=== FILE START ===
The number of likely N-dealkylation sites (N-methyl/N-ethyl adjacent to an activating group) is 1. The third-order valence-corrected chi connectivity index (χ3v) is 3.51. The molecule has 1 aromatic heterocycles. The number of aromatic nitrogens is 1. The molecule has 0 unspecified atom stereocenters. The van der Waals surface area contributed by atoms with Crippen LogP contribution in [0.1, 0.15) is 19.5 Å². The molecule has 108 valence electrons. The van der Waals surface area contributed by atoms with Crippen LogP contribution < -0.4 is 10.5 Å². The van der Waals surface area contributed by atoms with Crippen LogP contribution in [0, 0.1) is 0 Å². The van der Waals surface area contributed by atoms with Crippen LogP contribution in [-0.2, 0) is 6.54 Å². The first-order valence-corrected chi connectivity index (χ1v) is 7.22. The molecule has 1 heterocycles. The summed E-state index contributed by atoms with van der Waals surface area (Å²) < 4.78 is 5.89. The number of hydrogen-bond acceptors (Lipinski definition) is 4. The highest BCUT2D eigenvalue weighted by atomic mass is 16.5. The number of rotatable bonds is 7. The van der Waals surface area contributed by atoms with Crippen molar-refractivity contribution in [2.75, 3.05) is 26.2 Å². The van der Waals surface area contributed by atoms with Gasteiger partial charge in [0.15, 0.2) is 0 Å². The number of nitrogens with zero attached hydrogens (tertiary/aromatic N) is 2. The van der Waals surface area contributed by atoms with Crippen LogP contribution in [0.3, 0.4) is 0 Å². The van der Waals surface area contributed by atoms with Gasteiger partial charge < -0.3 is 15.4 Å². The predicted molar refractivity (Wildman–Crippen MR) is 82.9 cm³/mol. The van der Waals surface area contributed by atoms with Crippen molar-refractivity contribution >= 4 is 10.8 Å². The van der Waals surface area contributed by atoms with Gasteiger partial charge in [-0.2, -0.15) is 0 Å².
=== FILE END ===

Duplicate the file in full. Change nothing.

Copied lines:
The number of likely N-dealkylation sites (N-methyl/N-ethyl adjacent to an activating group) is 1. The third-order valence-corrected chi connectivity index (χ3v) is 3.51. The molecule has 1 aromatic heterocycles. The number of aromatic nitrogens is 1. The molecule has 0 unspecified atom stereocenters. The van der Waals surface area contributed by atoms with Crippen LogP contribution in [0.1, 0.15) is 19.5 Å². The molecule has 108 valence electrons. The van der Waals surface area contributed by atoms with Crippen LogP contribution < -0.4 is 10.5 Å². The van der Waals surface area contributed by atoms with Crippen LogP contribution in [0, 0.1) is 0 Å². The van der Waals surface area contributed by atoms with Crippen LogP contribution in [-0.2, 0) is 6.54 Å². The first-order valence-corrected chi connectivity index (χ1v) is 7.22. The molecule has 1 heterocycles. The summed E-state index contributed by atoms with van der Waals surface area (Å²) < 4.78 is 5.89. The number of hydrogen-bond acceptors (Lipinski definition) is 4. The highest BCUT2D eigenvalue weighted by atomic mass is 16.5. The number of rotatable bonds is 7. The van der Waals surface area contributed by atoms with Crippen molar-refractivity contribution in [2.75, 3.05) is 26.2 Å². The van der Waals surface area contributed by atoms with Gasteiger partial charge in [0.15, 0.2) is 0 Å². The number of nitrogens with zero attached hydrogens (tertiary/aromatic N) is 2. The van der Waals surface area contributed by atoms with Crippen LogP contribution in [0.3, 0.4) is 0 Å². The van der Waals surface area contributed by atoms with Gasteiger partial charge < -0.3 is 15.4 Å². The predicted molar refractivity (Wildman–Crippen MR) is 82.9 cm³/mol. The van der Waals surface area contributed by atoms with Crippen molar-refractivity contribution >= 4 is 10.8 Å². The van der Waals surface area contributed by atoms with Gasteiger partial charge in [-0.2, -0.15) is 0 Å².